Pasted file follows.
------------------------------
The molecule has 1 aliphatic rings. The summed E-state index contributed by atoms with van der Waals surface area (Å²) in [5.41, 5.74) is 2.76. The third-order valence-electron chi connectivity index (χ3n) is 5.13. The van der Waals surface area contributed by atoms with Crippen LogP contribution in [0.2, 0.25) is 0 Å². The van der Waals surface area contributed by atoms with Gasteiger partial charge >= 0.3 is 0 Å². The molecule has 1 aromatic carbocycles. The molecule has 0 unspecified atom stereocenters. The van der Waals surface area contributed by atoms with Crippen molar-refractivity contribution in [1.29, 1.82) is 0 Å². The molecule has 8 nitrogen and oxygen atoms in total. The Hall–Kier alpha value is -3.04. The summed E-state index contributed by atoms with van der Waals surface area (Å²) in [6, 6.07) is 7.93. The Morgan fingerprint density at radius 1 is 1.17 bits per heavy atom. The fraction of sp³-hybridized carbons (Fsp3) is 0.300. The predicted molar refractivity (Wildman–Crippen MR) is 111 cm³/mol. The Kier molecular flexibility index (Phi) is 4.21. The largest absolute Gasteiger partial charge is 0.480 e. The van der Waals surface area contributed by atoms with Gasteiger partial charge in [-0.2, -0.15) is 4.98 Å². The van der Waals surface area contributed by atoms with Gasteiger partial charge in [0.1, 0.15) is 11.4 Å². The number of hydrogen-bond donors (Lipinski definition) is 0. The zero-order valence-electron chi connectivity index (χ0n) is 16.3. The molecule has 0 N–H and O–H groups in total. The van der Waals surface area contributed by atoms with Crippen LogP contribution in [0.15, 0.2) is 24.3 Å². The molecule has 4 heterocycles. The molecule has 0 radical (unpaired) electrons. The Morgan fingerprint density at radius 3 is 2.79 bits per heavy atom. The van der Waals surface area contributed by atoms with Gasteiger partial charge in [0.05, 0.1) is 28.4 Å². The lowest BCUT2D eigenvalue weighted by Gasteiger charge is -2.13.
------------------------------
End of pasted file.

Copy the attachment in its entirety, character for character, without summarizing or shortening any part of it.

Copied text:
The molecule has 1 aliphatic rings. The summed E-state index contributed by atoms with van der Waals surface area (Å²) in [5.41, 5.74) is 2.76. The third-order valence-electron chi connectivity index (χ3n) is 5.13. The van der Waals surface area contributed by atoms with Crippen LogP contribution in [0.2, 0.25) is 0 Å². The van der Waals surface area contributed by atoms with Gasteiger partial charge >= 0.3 is 0 Å². The molecule has 1 aromatic carbocycles. The molecule has 0 unspecified atom stereocenters. The van der Waals surface area contributed by atoms with Crippen molar-refractivity contribution in [1.29, 1.82) is 0 Å². The molecule has 8 nitrogen and oxygen atoms in total. The Hall–Kier alpha value is -3.04. The summed E-state index contributed by atoms with van der Waals surface area (Å²) in [6, 6.07) is 7.93. The Morgan fingerprint density at radius 1 is 1.17 bits per heavy atom. The fraction of sp³-hybridized carbons (Fsp3) is 0.300. The predicted molar refractivity (Wildman–Crippen MR) is 111 cm³/mol. The Kier molecular flexibility index (Phi) is 4.21. The largest absolute Gasteiger partial charge is 0.480 e. The van der Waals surface area contributed by atoms with Gasteiger partial charge in [-0.2, -0.15) is 4.98 Å². The van der Waals surface area contributed by atoms with Gasteiger partial charge in [0.1, 0.15) is 11.4 Å². The number of hydrogen-bond donors (Lipinski definition) is 0. The zero-order valence-electron chi connectivity index (χ0n) is 16.3. The molecule has 0 N–H and O–H groups in total. The van der Waals surface area contributed by atoms with Crippen LogP contribution in [0.15, 0.2) is 24.3 Å². The molecule has 4 heterocycles. The molecule has 0 radical (unpaired) electrons. The Morgan fingerprint density at radius 3 is 2.79 bits per heavy atom. The van der Waals surface area contributed by atoms with Gasteiger partial charge in [0.05, 0.1) is 28.4 Å². The lowest BCUT2D eigenvalue weighted by Gasteiger charge is -2.13.